In a 401(k) and IRA
Investment is put into the vehicle tax-free at age 35: $5,000

Investment grows with interest tax-free to age 65: $5,000 x (1.085)^30 years = $57,791

Money is taxed when withdrawn at age 65 : $57,791 x (1 - .30 tax rate) = $40,454

In a Roth IRA

Money is taxed at age 35 when earned as income: $5,000 x (1 - .30 tax rate) = $3,500

Investment grows with interest tax-free: $3,500 x (1.085)^30 years = $40,454

Money is not taxable when withdrawn at age 65: $40,454

As you can see each vehicle while end up with the same amount at age 65 ($40,454) under a constant tax rate.  One may wonder how this can be when the tax for the Roth IRA was only $1,500 ($5,000 x .30 tax rate) while the 401(k) and IRA the tax is $17,337 ($57,791 x .30 tax rate).  This is because the government will take 30% of the money either at the beginning or at the end.  Now, imagine your money as a pie circle.  If the money (pie circle) expands outward at similar rates, the government will take its 30% slice whether it is on the smaller pie or larger pie.  In the end, 30% of the pie is still gone due to taxes.  Thus, in an IRA, Roth IRA or 401(k) plan, your share is the remaining 70%.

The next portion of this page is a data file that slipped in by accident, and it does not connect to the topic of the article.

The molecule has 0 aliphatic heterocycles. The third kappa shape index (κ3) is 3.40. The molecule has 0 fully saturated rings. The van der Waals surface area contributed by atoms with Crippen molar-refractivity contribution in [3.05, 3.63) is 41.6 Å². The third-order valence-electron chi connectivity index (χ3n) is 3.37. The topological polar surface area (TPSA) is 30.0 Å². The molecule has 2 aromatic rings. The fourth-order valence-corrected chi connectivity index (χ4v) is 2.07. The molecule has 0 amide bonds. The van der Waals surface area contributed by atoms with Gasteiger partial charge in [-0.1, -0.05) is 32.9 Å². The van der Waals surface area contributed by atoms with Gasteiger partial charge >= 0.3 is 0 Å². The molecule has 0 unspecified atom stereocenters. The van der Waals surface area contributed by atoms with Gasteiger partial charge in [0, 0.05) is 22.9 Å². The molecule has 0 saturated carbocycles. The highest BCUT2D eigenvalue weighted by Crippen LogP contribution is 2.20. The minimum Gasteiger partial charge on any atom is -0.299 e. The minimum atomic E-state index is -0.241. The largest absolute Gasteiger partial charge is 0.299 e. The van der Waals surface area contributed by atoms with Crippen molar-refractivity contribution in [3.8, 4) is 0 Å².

However, in a non-tax deferred vehicle, the government not only takes its 30% of the money (pie) but a portion of any investment growth

In a non-tax deferred investment

Money is taxed at the beginning: $5,000 x (1 - .30 tax rate) = $3,500

Investment is taxed along the way (assume at 15% capital gains rate annually so with 8.5% return the return will be 7.225% return due to taxes): $3,500 x (1.07225)^30 = $28,376